One of the first things to discuss is how often you plan to meet, for how long (two hours is a good start), whether those meeting will be face-to-face or via Skype or e-mail and where they will be (supervision doesn't necessarily have to be on-campus). The frequency of supervision changes across the course of the PhD so you may wish to see your supervisor every month in the early stages but less regularly during data collection or writing up phases. Regardless of frequency it is always a good idea to make your next supervision appointment before you leave. It is easier to cancel an appointment you suddenly find you don't need than to make one urgently.

It is a good idea if you have a broad idea of the focus you plan to take with your thesis but it's not a good idea if you are not open to debating or amending that plan. Many new doctoral students will start their PhD absolutely confident that they know exactly what they are going to be doing over the next 3-6 years. Equally as many complete a thesis which bears no resemblance to those original plans. So, be ready at your first meeting to have a long discussion about your chosen topic and all of the different ways you could explore it. Remember at this early stage nothing is carved in stone.

Most universities have set milestones that you will need to achieve and so it's a good idea, if you can to find out what they are ( they are usually outlined in the Post Graduate Research Regulations and the majority of universities have these available online) and discuss them with your supervisor. 

Even at your first meeting it doesn't hurt to be thinking about papers you will be publishing from your work and to discuss issues around what support your supervisor will be able to provide to help you, especially if you are a publishing virgin. Most supervisors will expect to have their names on papers you publish from you PhD, particularly if they have contributed in a more substantial way than just editing or proof reading but it is not inappropriate for you to expect to be first author.

So, for the first meeting;
  1. Negotiate how your relationship is going to work. 
  2. Negotiate what you expect from each other. 
  3. Be ready to discuss what you want to do and to explore different ways of doing it.
  4.  Be clear what the University set milestones are and how they fit into your project plan 
  5. Be ready to discuss a publication plan and authorship.

The first supervision session is a bit like a first date - you will probably both be on your best behaviour and trying to impress but you will also get a sense early on as to whether this is a relationship that has potential. Unlike a first date it isn't necessary to buy your supervisor flowers but don't be afraid to take biscuits.

Thursday, July 12, 2012

How to manage your supervisor 1 - Finding the needle

As the new academic year looms ever closer and new doctoral students start to search Amazon for books with titles like 'How to get a PhD', it seemed to be the right time for a series of short blogs on How to manage your supervisor. This first blog explores the qualities you should look for in a good supervisor

At the risk of paraphrasing Mrs. Beeton - first find your supervisor. Many new doctoral students do not realise that they can actually have a say in who supervises them. So it's a good idea to consider the following when you are looking for the perfect supervisor;

Find a supervisor who is knowledgeable and who understands the nature of PhD work - Every supervisory team should have at least one person on it who has supervised doctoral students to completion before. This is important because it shows you that they understand the quality and standard expected from a PhD and suggests (but doesn't guarantee) that you can have some trust in their judgement. It's helpful if you can have a supervisor that has some expertise in your field or your chosen methodology but ensure that they are open enough to respect your ideas and planned approach to your thesis otherwise you will just end up replicating their PhD (which, incidentally, it might be a good idea to skim read if you can get hold of it to get a feel for their standards of writing and ideological position and also allows you to giggle at the things they got wrong).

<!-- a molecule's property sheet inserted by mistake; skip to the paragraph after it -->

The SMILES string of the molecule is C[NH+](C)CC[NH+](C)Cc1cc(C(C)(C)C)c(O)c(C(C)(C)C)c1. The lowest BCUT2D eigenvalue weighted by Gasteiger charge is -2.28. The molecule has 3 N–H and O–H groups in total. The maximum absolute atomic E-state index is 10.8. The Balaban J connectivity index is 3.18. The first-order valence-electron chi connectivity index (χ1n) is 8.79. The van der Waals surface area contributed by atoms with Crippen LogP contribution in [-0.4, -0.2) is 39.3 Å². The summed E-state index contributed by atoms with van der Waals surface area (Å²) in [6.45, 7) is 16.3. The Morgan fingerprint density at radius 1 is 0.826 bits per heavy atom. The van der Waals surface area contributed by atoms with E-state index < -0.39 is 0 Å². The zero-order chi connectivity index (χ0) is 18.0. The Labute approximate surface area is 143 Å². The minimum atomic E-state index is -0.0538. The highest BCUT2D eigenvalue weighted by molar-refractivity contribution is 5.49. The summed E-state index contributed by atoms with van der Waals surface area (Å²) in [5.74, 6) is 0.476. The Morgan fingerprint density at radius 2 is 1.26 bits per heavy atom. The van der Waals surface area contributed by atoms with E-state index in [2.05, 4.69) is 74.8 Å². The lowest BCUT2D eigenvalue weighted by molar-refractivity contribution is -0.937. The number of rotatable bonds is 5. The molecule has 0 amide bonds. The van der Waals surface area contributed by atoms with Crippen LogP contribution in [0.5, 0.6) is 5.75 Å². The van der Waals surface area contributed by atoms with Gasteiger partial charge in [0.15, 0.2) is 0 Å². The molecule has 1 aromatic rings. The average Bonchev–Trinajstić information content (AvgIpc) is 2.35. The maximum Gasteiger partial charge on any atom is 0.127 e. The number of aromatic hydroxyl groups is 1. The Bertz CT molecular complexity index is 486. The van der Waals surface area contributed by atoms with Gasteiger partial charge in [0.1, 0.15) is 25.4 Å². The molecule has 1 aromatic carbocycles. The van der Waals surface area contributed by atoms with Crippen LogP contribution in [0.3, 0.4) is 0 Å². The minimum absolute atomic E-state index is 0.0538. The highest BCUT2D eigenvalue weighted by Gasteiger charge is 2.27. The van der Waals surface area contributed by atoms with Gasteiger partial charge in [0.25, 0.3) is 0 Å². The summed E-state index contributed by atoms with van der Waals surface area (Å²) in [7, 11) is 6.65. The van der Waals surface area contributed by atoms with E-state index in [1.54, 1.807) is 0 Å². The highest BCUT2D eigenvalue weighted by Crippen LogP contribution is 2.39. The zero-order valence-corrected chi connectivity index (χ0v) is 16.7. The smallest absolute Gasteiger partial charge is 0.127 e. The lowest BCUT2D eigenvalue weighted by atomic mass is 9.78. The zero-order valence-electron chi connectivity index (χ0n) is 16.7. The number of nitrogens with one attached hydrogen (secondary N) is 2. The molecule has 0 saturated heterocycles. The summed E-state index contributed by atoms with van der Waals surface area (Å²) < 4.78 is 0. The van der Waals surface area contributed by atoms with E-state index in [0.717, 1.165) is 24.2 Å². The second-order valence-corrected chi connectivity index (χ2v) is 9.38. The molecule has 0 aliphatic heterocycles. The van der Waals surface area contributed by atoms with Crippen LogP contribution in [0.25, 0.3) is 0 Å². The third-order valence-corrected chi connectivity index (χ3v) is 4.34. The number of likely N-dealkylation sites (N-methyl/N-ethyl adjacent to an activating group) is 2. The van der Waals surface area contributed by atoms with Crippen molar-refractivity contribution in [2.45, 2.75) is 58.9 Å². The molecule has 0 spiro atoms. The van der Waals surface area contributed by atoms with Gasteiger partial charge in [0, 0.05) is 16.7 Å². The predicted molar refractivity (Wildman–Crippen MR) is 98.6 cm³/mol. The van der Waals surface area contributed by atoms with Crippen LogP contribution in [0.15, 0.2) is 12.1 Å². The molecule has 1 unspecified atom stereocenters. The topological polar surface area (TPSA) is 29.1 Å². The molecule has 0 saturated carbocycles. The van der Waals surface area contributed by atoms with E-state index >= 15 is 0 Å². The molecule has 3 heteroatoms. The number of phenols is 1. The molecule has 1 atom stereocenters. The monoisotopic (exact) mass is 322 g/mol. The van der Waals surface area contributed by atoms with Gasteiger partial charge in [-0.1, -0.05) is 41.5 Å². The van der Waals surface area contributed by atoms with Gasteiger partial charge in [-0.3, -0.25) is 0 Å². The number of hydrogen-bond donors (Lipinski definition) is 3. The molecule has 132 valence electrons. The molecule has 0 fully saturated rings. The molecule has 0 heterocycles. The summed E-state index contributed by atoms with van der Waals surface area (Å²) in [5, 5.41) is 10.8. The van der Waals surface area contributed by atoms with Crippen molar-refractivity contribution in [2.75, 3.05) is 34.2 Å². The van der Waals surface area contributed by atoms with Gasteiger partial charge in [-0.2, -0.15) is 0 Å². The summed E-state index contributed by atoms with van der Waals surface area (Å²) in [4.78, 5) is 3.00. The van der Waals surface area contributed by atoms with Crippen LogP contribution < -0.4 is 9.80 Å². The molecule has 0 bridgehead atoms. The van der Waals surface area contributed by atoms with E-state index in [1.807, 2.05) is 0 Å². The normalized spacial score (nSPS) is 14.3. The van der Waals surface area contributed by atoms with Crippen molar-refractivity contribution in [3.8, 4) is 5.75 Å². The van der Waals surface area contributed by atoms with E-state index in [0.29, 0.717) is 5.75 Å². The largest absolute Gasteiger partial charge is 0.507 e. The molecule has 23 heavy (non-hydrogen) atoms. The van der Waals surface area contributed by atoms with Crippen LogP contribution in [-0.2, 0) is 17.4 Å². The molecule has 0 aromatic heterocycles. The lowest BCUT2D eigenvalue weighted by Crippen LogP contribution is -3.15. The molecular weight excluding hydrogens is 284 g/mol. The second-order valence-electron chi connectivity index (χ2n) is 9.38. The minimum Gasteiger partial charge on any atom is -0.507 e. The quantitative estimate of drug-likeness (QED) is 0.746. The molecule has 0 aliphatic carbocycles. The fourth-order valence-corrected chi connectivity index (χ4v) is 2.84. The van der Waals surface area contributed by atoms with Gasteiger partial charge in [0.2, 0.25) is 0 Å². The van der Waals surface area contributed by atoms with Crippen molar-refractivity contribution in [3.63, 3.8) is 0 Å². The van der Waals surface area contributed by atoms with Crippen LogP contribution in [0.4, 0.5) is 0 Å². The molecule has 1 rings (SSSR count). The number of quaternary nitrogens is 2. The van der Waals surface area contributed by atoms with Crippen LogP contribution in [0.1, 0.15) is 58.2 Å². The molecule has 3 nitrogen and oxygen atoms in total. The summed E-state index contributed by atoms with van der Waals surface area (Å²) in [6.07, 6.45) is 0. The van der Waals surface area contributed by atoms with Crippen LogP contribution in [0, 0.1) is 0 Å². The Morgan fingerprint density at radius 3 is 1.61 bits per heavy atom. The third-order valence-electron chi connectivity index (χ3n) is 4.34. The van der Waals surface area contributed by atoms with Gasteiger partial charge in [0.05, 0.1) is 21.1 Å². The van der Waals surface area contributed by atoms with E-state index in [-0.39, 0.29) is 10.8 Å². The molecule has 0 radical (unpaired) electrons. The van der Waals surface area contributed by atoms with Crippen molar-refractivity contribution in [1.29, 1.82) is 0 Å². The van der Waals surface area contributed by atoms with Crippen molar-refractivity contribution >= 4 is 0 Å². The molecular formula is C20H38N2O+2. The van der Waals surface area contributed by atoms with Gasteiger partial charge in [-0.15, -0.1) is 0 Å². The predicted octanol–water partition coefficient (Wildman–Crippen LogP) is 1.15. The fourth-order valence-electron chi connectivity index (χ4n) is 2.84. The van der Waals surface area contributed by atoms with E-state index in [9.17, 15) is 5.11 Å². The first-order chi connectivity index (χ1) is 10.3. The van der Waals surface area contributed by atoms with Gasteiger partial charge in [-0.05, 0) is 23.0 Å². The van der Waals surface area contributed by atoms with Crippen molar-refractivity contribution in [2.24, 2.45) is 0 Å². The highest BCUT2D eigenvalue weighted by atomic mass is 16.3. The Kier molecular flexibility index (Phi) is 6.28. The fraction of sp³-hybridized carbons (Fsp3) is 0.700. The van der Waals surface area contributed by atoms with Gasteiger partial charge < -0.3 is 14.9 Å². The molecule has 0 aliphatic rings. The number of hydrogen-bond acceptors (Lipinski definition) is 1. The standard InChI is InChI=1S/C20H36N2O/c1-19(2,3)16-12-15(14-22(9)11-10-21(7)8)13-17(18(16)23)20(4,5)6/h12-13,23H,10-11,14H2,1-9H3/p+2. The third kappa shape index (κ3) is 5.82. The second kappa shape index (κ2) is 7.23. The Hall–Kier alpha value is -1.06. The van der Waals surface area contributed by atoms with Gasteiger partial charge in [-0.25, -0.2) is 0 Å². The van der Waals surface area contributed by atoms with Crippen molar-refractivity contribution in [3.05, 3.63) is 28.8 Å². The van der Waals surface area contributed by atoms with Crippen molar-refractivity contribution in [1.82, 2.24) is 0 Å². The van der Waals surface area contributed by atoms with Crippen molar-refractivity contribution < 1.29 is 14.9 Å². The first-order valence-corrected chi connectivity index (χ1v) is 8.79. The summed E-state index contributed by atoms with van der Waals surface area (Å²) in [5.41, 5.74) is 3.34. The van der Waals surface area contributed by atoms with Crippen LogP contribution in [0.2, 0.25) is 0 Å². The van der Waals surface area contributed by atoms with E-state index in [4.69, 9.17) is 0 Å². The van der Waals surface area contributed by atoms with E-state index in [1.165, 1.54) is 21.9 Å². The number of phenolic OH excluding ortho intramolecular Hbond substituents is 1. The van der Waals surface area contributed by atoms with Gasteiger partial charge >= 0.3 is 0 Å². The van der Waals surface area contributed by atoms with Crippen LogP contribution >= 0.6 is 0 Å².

Make sure that they have enough time for you - Talk to the doctoral students they already supervise, if they tell you that it's difficult to pin them down for appointments or, worse, if they make appointments then cancel them regularly then approach with the utmost caution! You want someone who will read your work, comment on it intelligently and help you through the process, not someone who 'collects' students to supervise because it makes them look important.

Consider some professional supervision (as well as academic) - If the focus of your doctoral study is around your professional environment you might benefit from asking some one from you work place to contribute to the supervision process. If your supervisor is methodologically sound but doesn't have a lot of insight into your clinical or work based reality then a supervisory 'buddy' at work can really help. This person doesn't necessarily need to have a PhD, they just need to be expert in their/your field and someone you respect.

Find someone with whom you can get on - Most importantly you must be able to get on with whoever ends up as your supervisor.  This should not be a surprise, this is the person that you are likely to spend the next 3-6 years with so you need to have someone with whom you can sustain a relationship. Most PhD students will spend longer choosing a sandwich than they will choosing their supervisor, which is why lunch is often more enjoyable that doctoral study.

Finding a good supervisor can feel a bit like finding a needle in a haystack, you have to know what you are looking for, rummage around a lot and... erm, if you are not careful there may be bleeding? (I possibly should have thought this simile through a bit more). Most novice doctoral students are too worried about whether they will be able to do a PhD to think about how important it is that the person who will be taking the journey with is the right one for them but this is a very important first step.